Explore Max Gate, room by room

A room by room guide to Max Gate, from the intentionally light and airy hallway to Hardy's wife Emma's retreat in the attic.

A close up of the picture-lined staircase and grandfather clock in the hallway at Max Gate

The Entrance Hall

Hardy gave much thought to light when designing and adapting his house. In the Entrance Hall internal windows above the main staircase cleverly ‘borrow’ light, illuminating a space that would otherwise have been far less inviting.

The dining room at Max Gate with the table in the foreground

The Dining Room

This room saw some highly influential people sit down to dinner. Among the many distinguished visitors who dined at Max Gate were Edward, Prince of Wales, the poet W.B. Yeats, Rudyard Kipling, James Barrie (author of Peter Pan), and writer and aristocrat Lady Cynthia Asquith.

The drawing room at Max Gate

The Drawing Room

This room was also known as the Music Room. Music had been a key feature of Hardy's childhood and here he played the violin while Emma accompanied him on the piano. Visitors, friends and family were frequently entertained in this room. Also in the later years, when some of Hardy’s novels were adapted for the theatre, this is where the Hardy Players would plan their productions and rehearse. Feel free to play the piano in this room - it’s from the same period as when Hardy lived here.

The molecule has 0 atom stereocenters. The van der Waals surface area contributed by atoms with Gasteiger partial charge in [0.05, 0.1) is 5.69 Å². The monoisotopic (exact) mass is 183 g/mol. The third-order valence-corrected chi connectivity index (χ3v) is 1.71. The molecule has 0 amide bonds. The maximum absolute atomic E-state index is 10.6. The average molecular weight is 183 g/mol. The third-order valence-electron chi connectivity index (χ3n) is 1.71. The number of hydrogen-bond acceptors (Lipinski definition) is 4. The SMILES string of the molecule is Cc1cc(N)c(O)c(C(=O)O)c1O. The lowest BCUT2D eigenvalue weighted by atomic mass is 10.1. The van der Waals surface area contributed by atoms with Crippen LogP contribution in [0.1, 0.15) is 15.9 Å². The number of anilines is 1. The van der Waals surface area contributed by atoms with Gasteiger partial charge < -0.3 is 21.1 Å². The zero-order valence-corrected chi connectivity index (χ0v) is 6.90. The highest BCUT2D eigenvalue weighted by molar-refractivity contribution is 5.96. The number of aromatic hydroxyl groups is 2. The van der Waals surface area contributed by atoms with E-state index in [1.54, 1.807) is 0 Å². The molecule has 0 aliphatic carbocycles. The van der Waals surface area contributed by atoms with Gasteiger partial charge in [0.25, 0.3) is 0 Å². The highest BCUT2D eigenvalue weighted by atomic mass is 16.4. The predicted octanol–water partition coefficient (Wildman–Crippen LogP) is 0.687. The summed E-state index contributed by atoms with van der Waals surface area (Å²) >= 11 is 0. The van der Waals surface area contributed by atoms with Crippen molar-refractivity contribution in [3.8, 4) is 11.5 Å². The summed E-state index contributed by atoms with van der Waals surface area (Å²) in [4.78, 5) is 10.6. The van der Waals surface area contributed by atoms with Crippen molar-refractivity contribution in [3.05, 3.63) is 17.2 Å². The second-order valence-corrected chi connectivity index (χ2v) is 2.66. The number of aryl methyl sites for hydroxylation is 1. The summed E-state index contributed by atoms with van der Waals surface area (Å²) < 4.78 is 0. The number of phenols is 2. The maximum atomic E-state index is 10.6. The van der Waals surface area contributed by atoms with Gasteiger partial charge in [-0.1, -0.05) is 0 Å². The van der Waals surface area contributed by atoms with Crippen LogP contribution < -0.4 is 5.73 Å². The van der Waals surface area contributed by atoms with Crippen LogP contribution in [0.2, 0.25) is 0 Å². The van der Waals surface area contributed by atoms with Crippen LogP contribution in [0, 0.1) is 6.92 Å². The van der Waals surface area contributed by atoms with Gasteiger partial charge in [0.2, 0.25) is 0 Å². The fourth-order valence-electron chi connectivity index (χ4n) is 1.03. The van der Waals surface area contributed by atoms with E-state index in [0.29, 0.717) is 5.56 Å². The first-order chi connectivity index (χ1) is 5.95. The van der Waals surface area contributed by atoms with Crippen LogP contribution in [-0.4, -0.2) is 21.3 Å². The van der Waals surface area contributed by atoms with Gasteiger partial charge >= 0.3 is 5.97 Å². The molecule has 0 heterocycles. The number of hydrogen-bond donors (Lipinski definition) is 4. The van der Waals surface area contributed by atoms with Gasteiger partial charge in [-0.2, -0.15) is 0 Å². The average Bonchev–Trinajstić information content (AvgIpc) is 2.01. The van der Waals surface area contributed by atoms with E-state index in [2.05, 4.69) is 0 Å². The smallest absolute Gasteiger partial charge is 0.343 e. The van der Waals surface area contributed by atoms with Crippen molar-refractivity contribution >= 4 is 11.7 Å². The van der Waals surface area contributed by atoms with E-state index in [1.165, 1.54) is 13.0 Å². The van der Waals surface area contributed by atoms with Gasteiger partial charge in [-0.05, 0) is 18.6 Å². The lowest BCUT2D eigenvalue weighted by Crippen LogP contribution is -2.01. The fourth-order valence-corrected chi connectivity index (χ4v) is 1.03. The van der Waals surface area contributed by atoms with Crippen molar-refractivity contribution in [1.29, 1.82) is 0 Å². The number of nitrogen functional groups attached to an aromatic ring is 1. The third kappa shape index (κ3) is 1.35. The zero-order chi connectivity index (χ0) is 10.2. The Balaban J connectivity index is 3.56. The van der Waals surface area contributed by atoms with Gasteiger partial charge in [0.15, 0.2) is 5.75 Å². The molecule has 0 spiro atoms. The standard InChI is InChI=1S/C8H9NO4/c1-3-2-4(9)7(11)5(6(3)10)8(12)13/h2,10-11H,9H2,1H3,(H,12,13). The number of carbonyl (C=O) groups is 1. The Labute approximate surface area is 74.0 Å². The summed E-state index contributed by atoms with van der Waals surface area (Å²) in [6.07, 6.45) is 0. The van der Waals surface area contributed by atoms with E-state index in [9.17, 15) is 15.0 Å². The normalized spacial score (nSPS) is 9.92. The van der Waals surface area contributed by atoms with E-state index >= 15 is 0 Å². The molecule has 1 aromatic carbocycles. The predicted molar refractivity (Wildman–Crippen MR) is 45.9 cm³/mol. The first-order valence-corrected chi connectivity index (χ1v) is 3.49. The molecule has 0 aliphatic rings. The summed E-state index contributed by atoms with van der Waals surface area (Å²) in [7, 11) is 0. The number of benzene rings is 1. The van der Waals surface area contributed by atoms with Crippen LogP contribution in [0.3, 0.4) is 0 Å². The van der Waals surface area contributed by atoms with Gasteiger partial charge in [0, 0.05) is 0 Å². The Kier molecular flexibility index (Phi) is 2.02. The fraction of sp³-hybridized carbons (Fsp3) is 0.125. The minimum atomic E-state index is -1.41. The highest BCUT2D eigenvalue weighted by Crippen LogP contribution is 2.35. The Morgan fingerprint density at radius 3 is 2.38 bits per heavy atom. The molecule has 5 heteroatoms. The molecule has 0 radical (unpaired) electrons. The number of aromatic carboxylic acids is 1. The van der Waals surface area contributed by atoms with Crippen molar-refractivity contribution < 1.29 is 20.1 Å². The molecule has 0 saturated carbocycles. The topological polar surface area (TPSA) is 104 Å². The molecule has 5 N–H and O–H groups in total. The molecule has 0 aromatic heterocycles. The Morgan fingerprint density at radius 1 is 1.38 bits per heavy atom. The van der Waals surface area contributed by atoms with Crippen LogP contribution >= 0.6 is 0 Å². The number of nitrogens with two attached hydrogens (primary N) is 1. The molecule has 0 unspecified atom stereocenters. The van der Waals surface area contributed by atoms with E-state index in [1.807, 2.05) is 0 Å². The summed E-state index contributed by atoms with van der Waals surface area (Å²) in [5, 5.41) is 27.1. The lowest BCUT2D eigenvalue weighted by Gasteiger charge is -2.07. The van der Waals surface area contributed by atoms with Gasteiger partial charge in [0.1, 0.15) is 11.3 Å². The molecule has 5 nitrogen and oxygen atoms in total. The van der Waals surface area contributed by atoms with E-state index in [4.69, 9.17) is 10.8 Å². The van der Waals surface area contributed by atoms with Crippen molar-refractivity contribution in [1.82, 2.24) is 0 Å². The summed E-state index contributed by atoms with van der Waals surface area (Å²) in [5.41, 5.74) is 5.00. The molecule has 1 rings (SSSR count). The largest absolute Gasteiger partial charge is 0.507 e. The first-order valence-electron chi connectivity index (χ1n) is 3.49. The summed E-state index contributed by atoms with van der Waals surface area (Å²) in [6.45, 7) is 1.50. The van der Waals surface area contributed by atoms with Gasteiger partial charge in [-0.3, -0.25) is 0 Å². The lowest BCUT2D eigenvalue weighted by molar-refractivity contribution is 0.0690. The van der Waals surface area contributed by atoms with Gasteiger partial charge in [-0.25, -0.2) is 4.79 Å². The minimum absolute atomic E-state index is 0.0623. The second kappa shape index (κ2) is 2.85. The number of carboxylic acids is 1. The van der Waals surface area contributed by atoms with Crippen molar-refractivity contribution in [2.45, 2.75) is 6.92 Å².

The writing desk in front of the window in the third study

Hardy's Third Study

Thomas’s fame and fortune continued to grow and following the success of Tess of the d’Urbervilles and Jude the Obscure, he could afford to expand Max Gate. In 1894-95 a new, larger kitchen and scullery were built, with Hardy’s third study above, and two attic rooms for Emma’s use. In this study Hardy wrote most of his poetry.

Emma's boudoir with wooden floors, a small fireplace and sloping roof

Emma's Boudoir and Bedroom

When the 1894-5 alterations to the house were being planned, Emma asked Thomas to create her a space in which she could write, paint, read and sew in peace. The result was these attic rooms, which she described as her ‘sweet refuge and solace’. Emma started to use the rooms as a daytime retreat, but by 1899 she decided to move her bedroom up there.